Spatial gene-by-environment mapping for schizophrenia reveals locale of upbringing effects beyond urban-rural differences
Chun Chieh Fan,
John J. McGrath,
Michael J. Gandal,
Andrew J Schork,
Preben Bo Mortensen,
Sandy A. Geschwind,
Wesley K. Thompson,
Carsten Bøcker Pedersen
Posted 11 May 2018
bioRxiv DOI: 10.1101/315820
Posted 11 May 2018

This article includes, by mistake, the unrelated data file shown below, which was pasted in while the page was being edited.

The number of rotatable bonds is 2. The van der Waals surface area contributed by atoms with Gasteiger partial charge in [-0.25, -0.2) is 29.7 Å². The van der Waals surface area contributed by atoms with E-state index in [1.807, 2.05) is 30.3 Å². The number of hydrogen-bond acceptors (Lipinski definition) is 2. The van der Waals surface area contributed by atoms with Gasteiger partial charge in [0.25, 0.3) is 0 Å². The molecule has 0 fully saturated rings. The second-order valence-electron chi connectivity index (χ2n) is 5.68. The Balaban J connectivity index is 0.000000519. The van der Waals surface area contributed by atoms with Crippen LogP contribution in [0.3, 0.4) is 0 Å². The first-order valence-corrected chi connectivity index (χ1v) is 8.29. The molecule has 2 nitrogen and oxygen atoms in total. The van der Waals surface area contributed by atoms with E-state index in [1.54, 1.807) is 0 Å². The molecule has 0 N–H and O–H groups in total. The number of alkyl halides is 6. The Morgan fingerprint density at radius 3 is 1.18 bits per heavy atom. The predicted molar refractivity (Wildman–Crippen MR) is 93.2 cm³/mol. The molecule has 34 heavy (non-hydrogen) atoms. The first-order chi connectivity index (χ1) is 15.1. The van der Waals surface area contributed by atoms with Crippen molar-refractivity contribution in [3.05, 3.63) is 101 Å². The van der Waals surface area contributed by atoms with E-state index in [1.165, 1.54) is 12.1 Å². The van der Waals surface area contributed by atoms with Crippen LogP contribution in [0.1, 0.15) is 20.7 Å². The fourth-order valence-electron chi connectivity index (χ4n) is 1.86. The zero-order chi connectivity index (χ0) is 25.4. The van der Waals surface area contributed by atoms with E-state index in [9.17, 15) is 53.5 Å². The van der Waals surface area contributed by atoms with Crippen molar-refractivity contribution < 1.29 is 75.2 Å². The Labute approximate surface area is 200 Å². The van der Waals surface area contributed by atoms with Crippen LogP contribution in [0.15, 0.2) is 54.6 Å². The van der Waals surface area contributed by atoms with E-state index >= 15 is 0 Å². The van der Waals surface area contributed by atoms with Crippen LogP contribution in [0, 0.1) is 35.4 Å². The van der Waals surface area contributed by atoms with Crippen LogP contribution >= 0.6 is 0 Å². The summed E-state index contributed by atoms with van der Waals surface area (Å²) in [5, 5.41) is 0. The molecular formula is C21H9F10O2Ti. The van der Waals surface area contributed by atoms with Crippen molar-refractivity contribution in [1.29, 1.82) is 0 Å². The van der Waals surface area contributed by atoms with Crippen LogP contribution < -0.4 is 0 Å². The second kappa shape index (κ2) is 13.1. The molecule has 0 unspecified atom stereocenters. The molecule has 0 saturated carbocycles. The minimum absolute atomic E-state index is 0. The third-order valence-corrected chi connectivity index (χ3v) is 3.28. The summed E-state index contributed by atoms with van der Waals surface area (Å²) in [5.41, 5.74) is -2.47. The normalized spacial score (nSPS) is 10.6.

Identification of mechanisms underlying the incidence of psychiatric disorders has been hampered by the difficulty in discovering highly-predictive environmental risk factors. For example, prior efforts have failed to establish environmental effects predicting geospatial clustering of schizophrenia incidence beyond urban-rural differences. Here, we employ a novel statistical framework for decomposing the geospatial risk for schizophrenia based on locale of upbringing (place of residence, ages 0-7 years) and its synergistic effects with genetic liabilities (polygenic risk for schizophrenia). We use this statistical framework to analyze unprecedented geolocation and genotyping data in a case-cohort study of n=24,028 subjects, drawn from the 1.47 million Danish persons born between 1981 and 2005. Using this framework we estimate the effects of upbringing locale (E) and gene-by-locale interactions (GxE). After controlling for potential confounding variables, upbringing at high-risk locales increases the risk for schizophrenia on average by 122%, while GxE modulates genetic risk for schizophrenia on average by 78%. Within the boundaries of Copenhagen (the largest and most densely populated city of Denmark) specific locales vary substantially in their E and GxE effects, with hazard ratios ranging from 0.26 to 9.26 for E and from 0.20 to 5.95 for GxE. This study provides insight into the degree of geospatial clustering of schizophrenia risk, and our novel analytic procedure provides a framework for decomposing variation in geospatial risk into G, E, and GxE components.
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